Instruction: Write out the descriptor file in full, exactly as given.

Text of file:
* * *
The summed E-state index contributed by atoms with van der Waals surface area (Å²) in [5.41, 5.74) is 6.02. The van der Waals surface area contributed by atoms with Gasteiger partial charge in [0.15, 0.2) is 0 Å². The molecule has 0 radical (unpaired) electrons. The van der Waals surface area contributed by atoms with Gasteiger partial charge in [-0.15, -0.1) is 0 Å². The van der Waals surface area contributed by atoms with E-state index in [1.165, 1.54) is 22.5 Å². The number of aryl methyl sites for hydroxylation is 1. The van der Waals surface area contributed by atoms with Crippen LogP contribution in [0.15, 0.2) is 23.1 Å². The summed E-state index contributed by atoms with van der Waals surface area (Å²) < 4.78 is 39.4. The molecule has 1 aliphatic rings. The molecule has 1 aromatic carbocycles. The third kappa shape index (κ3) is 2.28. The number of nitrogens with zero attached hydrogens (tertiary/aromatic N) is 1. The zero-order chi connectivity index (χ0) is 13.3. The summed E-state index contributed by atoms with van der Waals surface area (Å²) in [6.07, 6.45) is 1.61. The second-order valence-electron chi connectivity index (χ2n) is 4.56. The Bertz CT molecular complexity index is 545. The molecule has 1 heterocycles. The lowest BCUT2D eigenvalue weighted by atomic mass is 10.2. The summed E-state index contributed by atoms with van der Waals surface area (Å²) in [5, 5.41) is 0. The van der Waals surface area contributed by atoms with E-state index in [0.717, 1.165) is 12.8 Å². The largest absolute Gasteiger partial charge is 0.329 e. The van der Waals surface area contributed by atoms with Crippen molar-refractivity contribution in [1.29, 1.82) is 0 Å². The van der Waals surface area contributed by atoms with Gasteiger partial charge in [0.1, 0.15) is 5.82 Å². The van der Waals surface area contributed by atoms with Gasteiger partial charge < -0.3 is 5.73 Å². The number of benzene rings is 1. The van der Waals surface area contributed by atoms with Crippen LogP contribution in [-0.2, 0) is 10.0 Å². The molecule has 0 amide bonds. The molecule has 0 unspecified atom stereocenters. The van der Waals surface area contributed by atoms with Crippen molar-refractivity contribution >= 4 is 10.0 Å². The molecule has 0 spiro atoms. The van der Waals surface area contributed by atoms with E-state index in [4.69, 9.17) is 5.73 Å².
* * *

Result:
The summed E-state index contributed by atoms with van der Waals surface area (Å²) in [5.41, 5.74) is 6.02. The van der Waals surface area contributed by atoms with Gasteiger partial charge in [0.15, 0.2) is 0 Å². The molecule has 0 radical (unpaired) electrons. The van der Waals surface area contributed by atoms with Gasteiger partial charge in [-0.15, -0.1) is 0 Å². The van der Waals surface area contributed by atoms with E-state index in [1.165, 1.54) is 22.5 Å². The number of aryl methyl sites for hydroxylation is 1. The van der Waals surface area contributed by atoms with Crippen LogP contribution in [0.15, 0.2) is 23.1 Å². The summed E-state index contributed by atoms with van der Waals surface area (Å²) < 4.78 is 39.4. The molecule has 1 aliphatic rings. The molecule has 1 aromatic carbocycles. The third kappa shape index (κ3) is 2.28. The number of nitrogens with zero attached hydrogens (tertiary/aromatic N) is 1. The zero-order chi connectivity index (χ0) is 13.3. The summed E-state index contributed by atoms with van der Waals surface area (Å²) in [6.07, 6.45) is 1.61. The second-order valence-electron chi connectivity index (χ2n) is 4.56. The Bertz CT molecular complexity index is 545. The molecule has 1 heterocycles. The lowest BCUT2D eigenvalue weighted by atomic mass is 10.2. The summed E-state index contributed by atoms with van der Waals surface area (Å²) in [5, 5.41) is 0. The van der Waals surface area contributed by atoms with E-state index in [0.717, 1.165) is 12.8 Å². The largest absolute Gasteiger partial charge is 0.329 e. The van der Waals surface area contributed by atoms with Crippen molar-refractivity contribution in [1.29, 1.82) is 0 Å². The van der Waals surface area contributed by atoms with Gasteiger partial charge in [0.1, 0.15) is 5.82 Å². The van der Waals surface area contributed by atoms with Gasteiger partial charge < -0.3 is 5.73 Å². The number of benzene rings is 1. The van der Waals surface area contributed by atoms with Crippen LogP contribution in [-0.2, 0) is 10.0 Å². The molecule has 0 amide bonds. The molecule has 0 unspecified atom stereocenters. The van der Waals surface area contributed by atoms with Crippen molar-refractivity contribution >= 4 is 10.0 Å². The molecule has 0 spiro atoms. The van der Waals surface area contributed by atoms with E-state index in [4.69, 9.17) is 5.73 Å².